The Privy Chamber became a separate household department under the command of one of the two chief gentlemen who also assumed the title of the Groom of the Stool. The primary duty of the groom of the stole (or stool) was to see that "the house of easement be sweet and clear". He, however, emerged eventually as the manager of the privy chamber as well as the privy purse.

The gentlemen were assisted by the grooms of the privy chamber who, under the supervision of the gentlemen ushers, attended to the cleanliness of the rooms.The Statutes of Eltham of 1526 provided for 6 gentlemen, 2 gentlemen ushers, 4 grooms, a barber, and a page, "whom the King's grace for their good behaviour and quallityes hath elected for that purpose" (14 people). As salary a gentleman received £50 a year, a gentleman usher £30, and a groom £20. Every esquire was entitled to 5 horses whereas every groom to 2 horses.

Grooms of the Stool/Stole
See also :
Worst Jobs in Tudor Times (Part 2)
The title originally referred to the chamberpot (or stool) of the king. Later it came to represent the long robe of the Monarch (from the Latin stola, meaning garment). This especially prized title was awarded to sons of noblemen or important members of the gentry. As minions of the King & close court companions they would spend quality time with him and it allowed them unobstructed access to the King's attention. Among other administrative duties of the privy chamber, they had the task of cleaning the Monarch's rear. Henry's successor Edward VI abolished the title.

"...the description of the materials used in the construction of Henry VllI's close-stool. It ..was covered in black velvet, stuffed with three pounds of down for the seat, arms and side, and was held together with 2,000 gilt garnishing nails and 26 bullion nails, but no matter how it was decorated, it still remained a chamber-pot" ~Lacey Baldwin Smith in A Tudor Tragedy

William Compton as played by Kris Holden-Reid

The King's Secretary
The King's Physician

£50 a year
Thomas Cromwell as played by James Frain
Dr. Linacre

<embed allowfullscreen="true" height="344" src="" type="application/x-shockwave-flash" width="425" wmode="transparent"/>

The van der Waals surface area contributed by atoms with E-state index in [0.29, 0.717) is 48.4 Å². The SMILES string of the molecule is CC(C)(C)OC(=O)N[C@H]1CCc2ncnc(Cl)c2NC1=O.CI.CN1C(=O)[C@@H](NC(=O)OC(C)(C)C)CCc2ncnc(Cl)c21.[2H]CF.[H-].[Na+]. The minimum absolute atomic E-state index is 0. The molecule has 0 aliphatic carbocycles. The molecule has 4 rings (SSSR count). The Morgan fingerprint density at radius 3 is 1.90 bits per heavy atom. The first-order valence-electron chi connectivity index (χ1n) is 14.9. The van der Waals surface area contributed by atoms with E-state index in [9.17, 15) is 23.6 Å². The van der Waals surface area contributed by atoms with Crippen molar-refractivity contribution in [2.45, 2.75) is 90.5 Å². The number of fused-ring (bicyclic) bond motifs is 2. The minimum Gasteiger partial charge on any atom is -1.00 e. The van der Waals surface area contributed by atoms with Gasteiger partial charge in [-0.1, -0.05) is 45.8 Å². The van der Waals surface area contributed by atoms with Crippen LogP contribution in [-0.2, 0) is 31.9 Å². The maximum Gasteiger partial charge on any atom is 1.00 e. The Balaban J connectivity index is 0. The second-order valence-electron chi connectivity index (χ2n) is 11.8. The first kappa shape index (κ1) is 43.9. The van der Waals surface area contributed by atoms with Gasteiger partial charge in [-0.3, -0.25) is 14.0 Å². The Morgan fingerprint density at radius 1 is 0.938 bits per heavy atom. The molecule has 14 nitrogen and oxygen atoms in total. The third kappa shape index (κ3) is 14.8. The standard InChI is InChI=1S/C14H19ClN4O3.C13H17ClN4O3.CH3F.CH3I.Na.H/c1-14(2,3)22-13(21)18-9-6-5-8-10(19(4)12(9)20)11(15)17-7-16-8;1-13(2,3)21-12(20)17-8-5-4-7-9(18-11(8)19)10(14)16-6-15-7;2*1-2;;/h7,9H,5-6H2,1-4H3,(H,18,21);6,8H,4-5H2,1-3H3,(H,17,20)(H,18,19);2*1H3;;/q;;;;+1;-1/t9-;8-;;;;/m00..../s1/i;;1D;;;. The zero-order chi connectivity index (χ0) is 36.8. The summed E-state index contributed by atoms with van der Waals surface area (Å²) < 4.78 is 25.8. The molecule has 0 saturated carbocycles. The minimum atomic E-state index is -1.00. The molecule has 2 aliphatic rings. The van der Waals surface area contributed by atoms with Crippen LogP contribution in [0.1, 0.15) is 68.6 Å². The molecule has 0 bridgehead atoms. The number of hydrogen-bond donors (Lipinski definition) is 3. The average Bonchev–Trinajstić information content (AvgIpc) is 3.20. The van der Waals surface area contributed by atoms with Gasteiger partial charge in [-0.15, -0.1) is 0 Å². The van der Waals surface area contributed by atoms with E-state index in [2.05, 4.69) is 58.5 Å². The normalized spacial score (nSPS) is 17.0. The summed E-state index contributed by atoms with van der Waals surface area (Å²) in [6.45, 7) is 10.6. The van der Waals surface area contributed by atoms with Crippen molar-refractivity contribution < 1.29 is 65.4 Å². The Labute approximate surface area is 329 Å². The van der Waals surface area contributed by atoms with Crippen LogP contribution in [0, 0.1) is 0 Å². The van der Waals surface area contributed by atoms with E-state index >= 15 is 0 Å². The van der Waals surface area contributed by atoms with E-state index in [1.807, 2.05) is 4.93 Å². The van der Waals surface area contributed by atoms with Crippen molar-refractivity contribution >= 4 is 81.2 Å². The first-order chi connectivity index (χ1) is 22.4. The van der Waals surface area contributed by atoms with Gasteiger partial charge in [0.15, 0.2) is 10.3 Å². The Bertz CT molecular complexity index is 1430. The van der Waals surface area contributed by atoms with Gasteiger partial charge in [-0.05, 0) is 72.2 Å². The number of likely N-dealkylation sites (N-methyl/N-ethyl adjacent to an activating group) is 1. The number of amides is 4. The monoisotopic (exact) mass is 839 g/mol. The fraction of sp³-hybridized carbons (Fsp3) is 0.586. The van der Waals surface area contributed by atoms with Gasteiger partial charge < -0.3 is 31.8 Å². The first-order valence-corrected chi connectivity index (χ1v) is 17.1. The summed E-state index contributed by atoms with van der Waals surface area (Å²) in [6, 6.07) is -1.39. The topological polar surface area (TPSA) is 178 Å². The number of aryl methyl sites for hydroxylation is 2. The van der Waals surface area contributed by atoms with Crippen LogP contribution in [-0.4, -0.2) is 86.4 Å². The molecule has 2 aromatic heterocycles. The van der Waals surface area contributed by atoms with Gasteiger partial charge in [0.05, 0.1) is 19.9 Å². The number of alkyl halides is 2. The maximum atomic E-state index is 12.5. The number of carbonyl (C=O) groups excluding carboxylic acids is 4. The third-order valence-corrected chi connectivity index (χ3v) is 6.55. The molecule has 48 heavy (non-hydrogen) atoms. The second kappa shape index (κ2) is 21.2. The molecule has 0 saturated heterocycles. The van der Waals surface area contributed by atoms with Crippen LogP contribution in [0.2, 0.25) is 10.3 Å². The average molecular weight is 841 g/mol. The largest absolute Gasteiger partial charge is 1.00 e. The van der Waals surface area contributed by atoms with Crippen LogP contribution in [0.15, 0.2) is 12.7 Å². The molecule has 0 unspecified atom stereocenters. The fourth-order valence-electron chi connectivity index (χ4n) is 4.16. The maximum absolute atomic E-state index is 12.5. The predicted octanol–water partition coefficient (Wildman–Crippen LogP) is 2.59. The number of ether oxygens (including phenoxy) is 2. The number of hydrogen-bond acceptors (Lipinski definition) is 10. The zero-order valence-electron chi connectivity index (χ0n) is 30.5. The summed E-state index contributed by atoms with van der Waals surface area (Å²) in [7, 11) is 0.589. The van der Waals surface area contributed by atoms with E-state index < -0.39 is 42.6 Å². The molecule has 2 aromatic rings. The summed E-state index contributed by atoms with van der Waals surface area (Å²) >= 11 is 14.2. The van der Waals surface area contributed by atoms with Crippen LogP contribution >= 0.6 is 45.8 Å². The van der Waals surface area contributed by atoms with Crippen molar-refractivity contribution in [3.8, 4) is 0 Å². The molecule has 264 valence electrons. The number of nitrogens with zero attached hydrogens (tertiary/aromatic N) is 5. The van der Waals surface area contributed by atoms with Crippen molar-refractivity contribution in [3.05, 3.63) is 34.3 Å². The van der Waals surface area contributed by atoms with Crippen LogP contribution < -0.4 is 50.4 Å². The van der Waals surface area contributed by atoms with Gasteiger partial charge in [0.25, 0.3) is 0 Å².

Made as part of HISTORY's Henry Week which featured the premieres of two new shows: Inside The Body of Henry VIII; and Inside The World of Henry VIII. Further details here: <a class="external" href="" rel="nofollow" target="_blank" title=""></a>
[source : <a class="external" href="" rel="nofollow" target="_blank">HistoricRoyalPalaces</a> April 02, 2009]

Click to view full size image

The Queen's Household
paralleled the King's but smaller
approximately 150 - 250 people

The queen had her own council, whose members, all male, performed such practical tasks
as directing & supervising the care of her extensive properties. She had her own Lord Chancellor,
her master of the horse, her secretary, her chaplain & a host of male servants,
as well as needlewomen, chamberers and ladies.
Katherine's LadiesLadies-in-waiting were divided into 4 separate caste systems -
  • great ladies,
  • ladies of the privy chamber,
  • maids of honour
  • and chamberers.
The ladies of the privy chamber were the ones who were closest to the queen, and most of the other women were the maids of honour. Female relatives were often appointed because they could be trusted confidantes to the queen. Neville Williams notes that Queen Katherine of Aragon's household numbered about 160 during her peak of influence and in Barbara Harris' "English Aristocratic Women, 1450-1550," in her chapter entitled "Their Brilliant Careers", she states "In the first year of Henry VIII's reign, Katherine of Aragon's household included 33 aristocratic women, 18 of whom were the wives or daughters of peers. After that, the queen's household remained relatively stable in size." (Anne Boleyn had 60 ladies-in-waiting)

KoAThe Great Ladies functioned in infrequent, chiefly ceremonial roles, while the Ladies of the Privy Chamber were especially privileged in seeing to the queen's most intimate needs as she readied herself for bed and prepared for the intricate task of getting dressed in the morning. Maids of Honour were young unmarried women who attended the queen, learning the ways of court and there attracting the attention of the King's most eligible courtiers. Mothers among nobility fought long and hard to get their marriageable daughters positions as Maids of Honour. The last category, the Chamberers were the most humble of the queen's personal female servants.